The beginning of June 2019 marked the turning of the first sod for Mexico’s latest refinery project, which the country hopes will reduce its dependence on US imports and ramp up investments domestically.
Construction at the Dos Bocas Refinery was launched on 2 June, less than a year after President Andres Manuel Lopez Obrador (AMLO) pledged $11 billion to increasing refining capacity.
Dos Bocas will however be 100% owned by state oil company Pemex, representing a complete reverse in the country’s previous energy policy.
AMLO’s predecessor – President Enrique Pena Nieto – had attempted to end the monopoly enjoyed by state-owned companies like Pemex. This strategy reaped some success in increasing production and attracting private foreign investments.
The new administration has other priorities however and looks set to promote Pemex, regardless of costs.
Mexico announced a modernisation programme of its refineries in 2018, with the new $8 billion Dos Bocas development part of these plans. As shown by IJGlobal data, the country has six operational refineries with a total capacity of around 1.5 million barrels per day (bpd), but it was only using around 40% of this capacity last year. The new flagship project – the Dos Bocas Refinery – alone will have a capacity of 340,000 bpd, when completed.
As demonstrated by IJGlobal data, most of the Mexican refineries have undergone some upgrades, and the Tula Refinery upgrade should yield about the same total daily output as Dos Bocas, in line with the government’s aim to boost crude processing enough to halt imports within three years.
All eggs are now being put in the state-owned basket.
In May the Mexican government scrapped previous plans to award Dos Bocas to international companies. The abandoned tender attracted four bids from companies with proven track records in bringing such projects to completion. The government deemed all of the bids too expensive however.
The project was handed over to Pemex instead, despite anticipations that such a costly project would increase the company’s debt and its rating would suffer a serious blow. The government’s optimistic plans state that the facility should be completed by May 2021. Cost have now risen by $2 billion from an initial estimate of $8 billion.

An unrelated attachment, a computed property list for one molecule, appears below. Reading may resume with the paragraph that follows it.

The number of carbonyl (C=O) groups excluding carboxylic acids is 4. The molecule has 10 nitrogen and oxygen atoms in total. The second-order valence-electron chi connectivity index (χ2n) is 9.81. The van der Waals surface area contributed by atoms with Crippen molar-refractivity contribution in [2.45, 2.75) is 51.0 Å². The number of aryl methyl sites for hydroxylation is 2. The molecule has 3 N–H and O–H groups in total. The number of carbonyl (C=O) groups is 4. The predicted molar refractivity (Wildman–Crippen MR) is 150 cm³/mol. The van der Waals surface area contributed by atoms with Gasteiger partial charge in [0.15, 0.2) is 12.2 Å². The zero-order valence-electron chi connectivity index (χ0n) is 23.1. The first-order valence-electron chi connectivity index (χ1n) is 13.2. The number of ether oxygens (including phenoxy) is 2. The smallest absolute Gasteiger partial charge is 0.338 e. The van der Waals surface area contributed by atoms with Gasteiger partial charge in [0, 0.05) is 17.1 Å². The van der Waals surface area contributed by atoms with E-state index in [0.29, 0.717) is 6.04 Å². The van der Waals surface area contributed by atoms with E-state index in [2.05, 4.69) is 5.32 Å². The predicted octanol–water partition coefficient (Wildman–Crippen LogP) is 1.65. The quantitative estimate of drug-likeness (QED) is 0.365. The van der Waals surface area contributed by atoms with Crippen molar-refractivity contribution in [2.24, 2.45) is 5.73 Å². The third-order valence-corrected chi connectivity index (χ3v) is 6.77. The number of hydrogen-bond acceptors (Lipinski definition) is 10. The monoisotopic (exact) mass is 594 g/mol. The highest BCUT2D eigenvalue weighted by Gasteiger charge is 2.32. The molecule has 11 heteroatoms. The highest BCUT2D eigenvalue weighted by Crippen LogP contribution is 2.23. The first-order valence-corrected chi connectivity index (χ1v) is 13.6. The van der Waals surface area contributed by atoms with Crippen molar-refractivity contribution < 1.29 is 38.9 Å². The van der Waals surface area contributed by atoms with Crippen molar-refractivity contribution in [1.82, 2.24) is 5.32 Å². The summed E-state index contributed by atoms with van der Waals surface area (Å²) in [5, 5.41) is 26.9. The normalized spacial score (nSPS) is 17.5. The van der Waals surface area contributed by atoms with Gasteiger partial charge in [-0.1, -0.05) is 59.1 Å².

The Tula Refinery Expansion has been delayed due to the incoming administration reviewing previously signed contracts. According to the administration, Tula Refinery will require an additional investment of $2 billion. Pemex expects that the modernization will increase the output of refined products by 40% from 180,000 to 340,000 bpd.
Phase 1 of Tula’s upgrade is to be completed by 2020 but, given the rising cost and political factors, it is likely to take longer. Phase 2, which comprises the construction of an additional processing installation, is slated for 2022.
Meanwhile, the Salina Cruz refinery upgrade is part of the diesel phase of Pemex’s recently announced fuel quality project, which involves a $2.8 billion investment into increasing ultra-low-sulphur diesel (ULSD) production at five of Mexico’s refineries following the country’s recent energy reform.
Mexico has awarded more than 100 offshore drilling contracts over multiple rounds since 2014, but this activity ground to a halt once AMLO took office in December 2018. It was announced that new tenders were to be suspended and existing contracts to be reviewed.
This includes contracts from the fourth auction of the Ronda Dos – second round – programme for hydrocarbon exploration and extraction in three deep-water areas in the Gulf of Mexico.
On 7 May 2018, Mexico's National Hydrocarbons Commission (CNH) awarded 19 contracts, 68 having been awarded in the entire Ronda Dos. At the time, CNH estimated a total investment of up to $92.8 billion into exploration and production in these areas, all now being plunged into uncertainty.
As suggested by IJGlobal data, among the participants in Round 4 are several major oil companies. The five companies that won the most contracts in the auction comprise four foreign oil majors and Pemex.
Royal Dutch Shell is involved in nine contracts awarded in Round 4 - four on its own, four in consortium with Qatar Petroleum (QP), and one with Mexico’s Pemex.
Petronas subsidiary PC Carigali (Malaysia) scooped six projects – one on its own and five in teams with Repsol (Spain), Ophir Energy (Indonesia), PTTEP (Thailand) and Sierra Geothermal Power Corp (Canada).
QPI ranks third with five projects – all as part of a consortium with Eni and Royal Dutch Shell. Meanwhile, Chevron (US) had been approved to drill its first deepwater well in Mexico, taking one project in a team with Pemex and Japan's Inpex.
The only one of these developers seemingly not at risk of losing contracts is Pemex.
The energy reform in Mexico, as conceived in the early 2010s, was meant to bring in international participants to step-up local production and has been effective in curbing the monopoly of Mexican incumbents in the energy sector. Production levels are on the rise, even though far from the 2004 peak.
The recent political climate in Mexico however, has placed the success of these reforms on shaky ground. The administration seems to be undermining trust built up with the private sector for the sake of boosting Pemex.